era:others

Imagine adopting a black cat that you found in your backyard. It’s very stubborn and demanding, but you know that’s how cats are and soon you two start to get along very well.

It’s a male and you named him Louis and he often comes to you for cuddles and loves to be petted by you. He follows you everywhere and gets really protective over you so that you start to wonder if you ever heard about a cat behaving like that.

Someday you come home early and Louis is gone. He usually greets you right away, but not this time. You look for him but can’t find him. Sad that he had run off you go into your room to change and shockingly you find a black haired man in your bed, fast asleep.

After throwing a temper tantrum, he explains to you that his name is Loki and disguised himself as a cat to not be found by anyone. He didn’t mean to hurt you, but couldn’t bring himself to leave you.

The Bodhisattva

Bodhisattva is the Sanskrit word for a being who is devoted to awakening and to acting for the benefit of all that lives. The way of the bodhisattva is one of the most radical and powerful of all Buddhist forms of practice. It is radical because it states that the fulfillment of our happiness comes only from serving the welfare of others as well as ourselves. Our highest happiness is connected with the well-being of others.

The bodhisattva’s path is a striking contrast with the common Western modes of therapy that so often reflect the excessive individualism of our culture. Everything can get focused around me: my fears, my neurosis, my happiness, my needs, my boundaries. We can get so caught in our own drama that we stop our own growth. Reflective self-absorption can be valuable for a time, but we don’t want to stop there. Therapists talk about how clients eventually become sick of listening to themselves, which is actually a good sign. It means we are moving beyond the identification with our personal suffering. We are ready to care for a world larger than our own.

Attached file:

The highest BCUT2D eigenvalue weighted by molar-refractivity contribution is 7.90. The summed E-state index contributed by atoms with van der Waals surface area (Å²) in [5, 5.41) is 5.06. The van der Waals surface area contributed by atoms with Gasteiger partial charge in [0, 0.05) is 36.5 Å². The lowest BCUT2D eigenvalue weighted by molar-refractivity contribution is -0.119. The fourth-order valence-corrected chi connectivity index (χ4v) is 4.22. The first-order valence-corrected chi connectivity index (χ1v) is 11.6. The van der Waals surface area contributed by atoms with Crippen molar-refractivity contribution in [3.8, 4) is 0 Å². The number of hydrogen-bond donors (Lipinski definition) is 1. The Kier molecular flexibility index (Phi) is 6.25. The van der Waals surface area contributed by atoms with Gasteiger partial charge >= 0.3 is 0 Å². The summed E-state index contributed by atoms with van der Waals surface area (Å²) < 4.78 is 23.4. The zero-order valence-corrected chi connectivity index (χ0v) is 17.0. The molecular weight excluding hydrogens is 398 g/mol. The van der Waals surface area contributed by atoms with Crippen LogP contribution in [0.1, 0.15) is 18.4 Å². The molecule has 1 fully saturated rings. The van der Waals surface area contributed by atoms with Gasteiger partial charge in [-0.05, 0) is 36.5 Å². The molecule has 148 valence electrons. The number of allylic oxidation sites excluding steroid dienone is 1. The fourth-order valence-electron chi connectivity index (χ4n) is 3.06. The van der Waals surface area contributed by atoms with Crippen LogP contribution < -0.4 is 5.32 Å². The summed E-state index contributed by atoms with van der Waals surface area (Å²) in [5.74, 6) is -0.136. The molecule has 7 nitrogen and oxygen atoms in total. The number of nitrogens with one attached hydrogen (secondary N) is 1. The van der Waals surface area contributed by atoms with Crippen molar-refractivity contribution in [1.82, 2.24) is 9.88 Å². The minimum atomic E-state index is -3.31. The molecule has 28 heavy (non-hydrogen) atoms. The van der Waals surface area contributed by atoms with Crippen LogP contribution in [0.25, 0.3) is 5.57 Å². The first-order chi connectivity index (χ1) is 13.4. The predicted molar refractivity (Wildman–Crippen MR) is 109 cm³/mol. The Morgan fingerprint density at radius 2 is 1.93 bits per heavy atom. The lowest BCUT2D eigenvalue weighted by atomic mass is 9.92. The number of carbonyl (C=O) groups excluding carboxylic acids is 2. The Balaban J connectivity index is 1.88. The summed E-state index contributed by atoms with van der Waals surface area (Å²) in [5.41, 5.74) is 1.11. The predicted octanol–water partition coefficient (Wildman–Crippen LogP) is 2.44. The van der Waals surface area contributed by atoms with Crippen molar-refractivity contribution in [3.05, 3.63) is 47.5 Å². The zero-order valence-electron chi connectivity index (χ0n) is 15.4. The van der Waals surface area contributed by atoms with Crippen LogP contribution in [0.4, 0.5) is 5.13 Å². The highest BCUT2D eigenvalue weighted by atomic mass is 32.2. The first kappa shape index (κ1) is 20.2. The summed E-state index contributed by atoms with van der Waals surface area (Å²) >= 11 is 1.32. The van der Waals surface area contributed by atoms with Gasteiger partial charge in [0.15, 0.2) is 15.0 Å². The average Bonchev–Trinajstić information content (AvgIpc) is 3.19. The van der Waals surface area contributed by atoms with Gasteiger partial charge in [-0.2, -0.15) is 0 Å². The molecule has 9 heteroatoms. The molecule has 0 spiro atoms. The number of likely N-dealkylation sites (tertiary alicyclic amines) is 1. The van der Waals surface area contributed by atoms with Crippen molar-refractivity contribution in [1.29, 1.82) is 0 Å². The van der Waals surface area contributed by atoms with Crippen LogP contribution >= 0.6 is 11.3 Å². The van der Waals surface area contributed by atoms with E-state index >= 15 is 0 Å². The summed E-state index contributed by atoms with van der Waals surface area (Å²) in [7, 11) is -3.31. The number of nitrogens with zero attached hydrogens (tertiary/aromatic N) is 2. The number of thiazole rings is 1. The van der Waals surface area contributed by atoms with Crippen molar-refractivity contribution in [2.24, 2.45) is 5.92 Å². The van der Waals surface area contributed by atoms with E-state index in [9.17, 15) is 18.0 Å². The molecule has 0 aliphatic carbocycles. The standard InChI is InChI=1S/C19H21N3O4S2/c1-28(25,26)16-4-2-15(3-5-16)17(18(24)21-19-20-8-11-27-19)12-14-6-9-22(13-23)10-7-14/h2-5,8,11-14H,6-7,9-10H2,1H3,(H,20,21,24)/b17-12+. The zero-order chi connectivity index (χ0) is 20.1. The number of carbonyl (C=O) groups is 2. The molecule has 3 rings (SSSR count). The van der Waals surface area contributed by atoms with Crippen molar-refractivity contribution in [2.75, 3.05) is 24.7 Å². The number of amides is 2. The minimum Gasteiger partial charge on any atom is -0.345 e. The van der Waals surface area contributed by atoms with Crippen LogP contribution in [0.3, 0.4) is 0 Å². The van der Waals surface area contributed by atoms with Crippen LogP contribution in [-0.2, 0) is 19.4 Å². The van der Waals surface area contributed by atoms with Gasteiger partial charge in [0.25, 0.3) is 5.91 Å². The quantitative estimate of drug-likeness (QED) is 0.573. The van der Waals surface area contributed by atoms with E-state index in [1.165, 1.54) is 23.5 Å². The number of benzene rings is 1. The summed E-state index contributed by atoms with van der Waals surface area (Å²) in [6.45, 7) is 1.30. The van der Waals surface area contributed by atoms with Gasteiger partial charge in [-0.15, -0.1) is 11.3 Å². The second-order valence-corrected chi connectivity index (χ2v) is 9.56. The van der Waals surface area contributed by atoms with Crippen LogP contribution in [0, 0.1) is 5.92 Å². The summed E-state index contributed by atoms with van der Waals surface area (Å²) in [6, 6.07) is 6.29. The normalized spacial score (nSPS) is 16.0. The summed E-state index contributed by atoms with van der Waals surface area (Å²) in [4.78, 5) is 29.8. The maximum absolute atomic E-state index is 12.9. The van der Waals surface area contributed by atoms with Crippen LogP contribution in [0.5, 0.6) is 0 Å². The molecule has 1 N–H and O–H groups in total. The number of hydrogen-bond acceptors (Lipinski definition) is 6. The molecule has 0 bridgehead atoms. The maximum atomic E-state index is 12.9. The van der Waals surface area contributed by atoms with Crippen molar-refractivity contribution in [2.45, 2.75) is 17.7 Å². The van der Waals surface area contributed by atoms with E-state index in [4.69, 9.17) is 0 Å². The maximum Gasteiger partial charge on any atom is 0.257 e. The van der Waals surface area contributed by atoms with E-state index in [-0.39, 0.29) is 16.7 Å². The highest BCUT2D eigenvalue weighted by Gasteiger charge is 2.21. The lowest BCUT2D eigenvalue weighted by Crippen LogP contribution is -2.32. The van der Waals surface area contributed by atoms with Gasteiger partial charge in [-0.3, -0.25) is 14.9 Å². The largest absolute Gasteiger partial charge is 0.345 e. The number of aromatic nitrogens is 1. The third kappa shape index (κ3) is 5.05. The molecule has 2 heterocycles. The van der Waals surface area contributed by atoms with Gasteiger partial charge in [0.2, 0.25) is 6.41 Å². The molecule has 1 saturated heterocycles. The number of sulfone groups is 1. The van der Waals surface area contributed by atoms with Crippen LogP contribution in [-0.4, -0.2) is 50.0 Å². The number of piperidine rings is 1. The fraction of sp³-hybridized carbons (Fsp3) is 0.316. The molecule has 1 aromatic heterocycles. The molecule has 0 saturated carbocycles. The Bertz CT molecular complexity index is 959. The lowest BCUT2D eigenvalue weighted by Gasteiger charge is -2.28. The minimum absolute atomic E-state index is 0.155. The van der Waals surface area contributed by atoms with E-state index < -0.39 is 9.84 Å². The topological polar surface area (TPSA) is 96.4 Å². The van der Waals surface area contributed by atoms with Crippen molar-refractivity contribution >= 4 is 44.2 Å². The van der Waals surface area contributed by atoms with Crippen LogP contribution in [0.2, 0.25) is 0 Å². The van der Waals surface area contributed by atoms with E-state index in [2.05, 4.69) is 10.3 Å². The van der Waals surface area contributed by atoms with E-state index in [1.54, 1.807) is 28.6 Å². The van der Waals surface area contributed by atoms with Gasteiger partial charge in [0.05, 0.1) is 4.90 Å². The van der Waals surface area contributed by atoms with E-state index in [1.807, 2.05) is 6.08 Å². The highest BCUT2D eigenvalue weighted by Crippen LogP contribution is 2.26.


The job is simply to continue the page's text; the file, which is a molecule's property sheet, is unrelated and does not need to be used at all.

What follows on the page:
Every wisdom tradition tells us that human meaning and happiness cannot be found in isolation but comes about through generosity, love and understanding. The bodhisattva, knowing this, appears in a thousand forms, from a caring grandmother to the global citizen. Meditators often recite the bodhisattva vows when they sit, offering any benefit of their practice for the sake of others: “Sentient beings are numberless; I vow to bring liberation to us all.” Like the ancient Hippocratic oath, the vow to serve the sick taken by every physician, the bodhisattva vows to serve the welfare of all.’

- Jack Kornfield, The Wise Heart, Buddhist Psychology for the West.

Imagine being Loki’s personal maid, and going to clean his room while he’s at a ceremony. As you’re cleaning you notice a book on the table, full of odd spells and symbols. When you were little, you found out you could use magic, but rarely practiced it for fear of being punished for it.

You decide to try a simple levitation spell from the book, since Loki won’t return to his room for a few hours yet. The door opens and your concentration breaks, the book slamming back down onto the table.

You stand there in fear as Loki enters the room, staring at you in amazement. The other maids always spread rumors of how cruel Loki can be, and you start tearing up and uttering apologies, begging him not to punish you.

When you’re done he only observes you, before nodding to the book on the table and asking you to do it again. Once you (hesitantly) show him your magic, he decides to be your mentor and teach you how to control it.